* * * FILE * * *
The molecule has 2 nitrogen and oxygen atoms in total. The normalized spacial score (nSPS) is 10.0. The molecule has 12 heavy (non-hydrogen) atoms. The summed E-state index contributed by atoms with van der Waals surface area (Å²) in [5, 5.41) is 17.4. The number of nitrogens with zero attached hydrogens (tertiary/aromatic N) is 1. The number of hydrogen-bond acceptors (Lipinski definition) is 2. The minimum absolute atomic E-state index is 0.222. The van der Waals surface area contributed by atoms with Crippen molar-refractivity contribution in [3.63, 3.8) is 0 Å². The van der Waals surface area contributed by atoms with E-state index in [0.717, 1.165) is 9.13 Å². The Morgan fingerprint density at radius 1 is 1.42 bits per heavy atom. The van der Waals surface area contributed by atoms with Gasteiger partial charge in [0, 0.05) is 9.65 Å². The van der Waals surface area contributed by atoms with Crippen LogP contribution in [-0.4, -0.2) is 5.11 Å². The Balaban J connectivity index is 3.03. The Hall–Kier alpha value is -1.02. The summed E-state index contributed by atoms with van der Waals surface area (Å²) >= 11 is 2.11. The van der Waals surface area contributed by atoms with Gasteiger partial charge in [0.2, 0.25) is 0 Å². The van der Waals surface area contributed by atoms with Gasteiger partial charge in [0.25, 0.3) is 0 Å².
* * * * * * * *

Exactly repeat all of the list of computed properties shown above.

The molecule has 2 nitrogen and oxygen atoms in total. The normalized spacial score (nSPS) is 10.0. The molecule has 12 heavy (non-hydrogen) atoms. The summed E-state index contributed by atoms with van der Waals surface area (Å²) in [5, 5.41) is 17.4. The number of nitrogens with zero attached hydrogens (tertiary/aromatic N) is 1. The number of hydrogen-bond acceptors (Lipinski definition) is 2. The minimum absolute atomic E-state index is 0.222. The van der Waals surface area contributed by atoms with Crippen molar-refractivity contribution in [3.63, 3.8) is 0 Å². The van der Waals surface area contributed by atoms with E-state index in [0.717, 1.165) is 9.13 Å². The Morgan fingerprint density at radius 1 is 1.42 bits per heavy atom. The van der Waals surface area contributed by atoms with Gasteiger partial charge in [0, 0.05) is 9.65 Å². The van der Waals surface area contributed by atoms with Crippen LogP contribution in [-0.4, -0.2) is 5.11 Å². The Balaban J connectivity index is 3.03. The Hall–Kier alpha value is -1.02. The summed E-state index contributed by atoms with van der Waals surface area (Å²) >= 11 is 2.11. The van der Waals surface area contributed by atoms with Gasteiger partial charge in [0.2, 0.25) is 0 Å². The van der Waals surface area contributed by atoms with Gasteiger partial charge in [0.25, 0.3) is 0 Å².